There are two “culture clashes” (as anthropologists call them) of great importance in the history of religion. The first was the Persian conquest of Syria, Palestine and Egypt. The second was Alexander’s conquest of Persia. They were not just sterile military conquests but wide and deep fusions of culture. Each was like the mixing of two chemical elements with the resulting effervescence, heat, and emergence of new chemical compounds. Out of the first came Judaism as we know it in the Scriptures. Out of the second came Christianity as we know it in the Christian Scriptures and in the writings of the early Fathers of the Church.
Tremendous energies are often released by the mingling of the right disparate elements — chemical explosions, nuclear fission — the strongest “radio star” in the sky is actually a pair of colliding nebulae. So, likewise, the spiritual and intellectual energies released by those ancient culture clashes are still affecting us today. Not only Judaism and Christianity, but Stoicism, Neo-Platonism, Mahayana Buddhism, the later mystery religions, Mithraism, the worship of Isis, Manichaeism, all emerge from this cultural mixing. Even the old orthodox religions in Greece, Egypt, Syria, Persia and India were profoundly changed.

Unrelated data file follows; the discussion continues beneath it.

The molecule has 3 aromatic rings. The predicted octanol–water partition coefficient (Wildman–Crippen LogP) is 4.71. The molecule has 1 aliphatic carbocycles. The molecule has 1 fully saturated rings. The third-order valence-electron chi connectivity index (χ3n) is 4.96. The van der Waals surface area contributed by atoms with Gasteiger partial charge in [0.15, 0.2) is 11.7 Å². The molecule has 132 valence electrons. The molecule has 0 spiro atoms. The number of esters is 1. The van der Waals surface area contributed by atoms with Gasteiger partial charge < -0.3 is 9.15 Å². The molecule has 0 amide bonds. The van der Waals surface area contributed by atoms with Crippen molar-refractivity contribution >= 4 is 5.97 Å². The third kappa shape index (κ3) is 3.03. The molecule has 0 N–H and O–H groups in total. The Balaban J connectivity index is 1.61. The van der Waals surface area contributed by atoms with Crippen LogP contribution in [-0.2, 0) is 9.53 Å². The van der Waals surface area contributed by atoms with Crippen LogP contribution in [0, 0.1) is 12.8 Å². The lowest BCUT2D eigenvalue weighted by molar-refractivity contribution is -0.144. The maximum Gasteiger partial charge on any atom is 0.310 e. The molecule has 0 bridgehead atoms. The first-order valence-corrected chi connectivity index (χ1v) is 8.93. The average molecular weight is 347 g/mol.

Religion was uprooted, quite literally. It was lifted from the soil of the strictly local rite and cult and was internationalized and generalized. Once you were born in a place and worshiped the god of the nearby hilltop and the goddess of the spring under it. They may have been called Zeus or Artemis, but as living deities they are bound to a place, their national character remained an unreal creation of the poets. Even in the Orient, the Great Gods — Amun or Marduk, Isis or Ishtar — owed their generalized worship to the fact that they were gods of the Palace Cult or the capital city. In daily life they were fragmented into hundreds of minor Amuns and Marduks and Ishtars and Isises, gods of the village or the field or the neighborhood. It was these local deities the people worshiped, except for the great national or royal ceremonies.